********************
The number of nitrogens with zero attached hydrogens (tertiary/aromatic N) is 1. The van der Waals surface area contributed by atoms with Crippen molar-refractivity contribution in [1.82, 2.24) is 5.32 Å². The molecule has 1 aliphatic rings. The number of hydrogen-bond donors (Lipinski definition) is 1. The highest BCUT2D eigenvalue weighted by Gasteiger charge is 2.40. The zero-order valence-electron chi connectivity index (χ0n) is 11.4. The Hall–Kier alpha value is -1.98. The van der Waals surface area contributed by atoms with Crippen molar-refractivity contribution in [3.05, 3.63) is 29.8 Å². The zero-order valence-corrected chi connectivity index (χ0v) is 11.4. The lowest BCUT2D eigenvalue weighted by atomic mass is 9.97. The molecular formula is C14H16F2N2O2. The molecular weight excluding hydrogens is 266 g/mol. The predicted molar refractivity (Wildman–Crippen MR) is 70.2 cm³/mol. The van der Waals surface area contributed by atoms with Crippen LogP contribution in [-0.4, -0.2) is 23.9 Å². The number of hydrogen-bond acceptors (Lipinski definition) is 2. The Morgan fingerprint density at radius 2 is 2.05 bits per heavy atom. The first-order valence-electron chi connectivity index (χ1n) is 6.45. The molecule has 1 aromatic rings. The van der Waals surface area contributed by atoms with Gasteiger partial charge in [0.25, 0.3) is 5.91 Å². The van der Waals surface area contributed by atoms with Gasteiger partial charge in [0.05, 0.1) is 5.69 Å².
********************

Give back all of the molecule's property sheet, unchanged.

The number of nitrogens with zero attached hydrogens (tertiary/aromatic N) is 1. The van der Waals surface area contributed by atoms with Crippen molar-refractivity contribution in [1.82, 2.24) is 5.32 Å². The molecule has 1 aliphatic rings. The number of hydrogen-bond donors (Lipinski definition) is 1. The highest BCUT2D eigenvalue weighted by Gasteiger charge is 2.40. The zero-order valence-electron chi connectivity index (χ0n) is 11.4. The Hall–Kier alpha value is -1.98. The van der Waals surface area contributed by atoms with Crippen molar-refractivity contribution in [3.05, 3.63) is 29.8 Å². The zero-order valence-corrected chi connectivity index (χ0v) is 11.4. The lowest BCUT2D eigenvalue weighted by atomic mass is 9.97. The molecular formula is C14H16F2N2O2. The molecular weight excluding hydrogens is 266 g/mol. The predicted molar refractivity (Wildman–Crippen MR) is 70.2 cm³/mol. The van der Waals surface area contributed by atoms with Crippen LogP contribution in [-0.4, -0.2) is 23.9 Å². The number of hydrogen-bond acceptors (Lipinski definition) is 2. The Morgan fingerprint density at radius 2 is 2.05 bits per heavy atom. The first-order valence-electron chi connectivity index (χ1n) is 6.45. The molecule has 1 aromatic rings. The van der Waals surface area contributed by atoms with Gasteiger partial charge in [0.25, 0.3) is 5.91 Å². The van der Waals surface area contributed by atoms with Gasteiger partial charge in [0.05, 0.1) is 5.69 Å².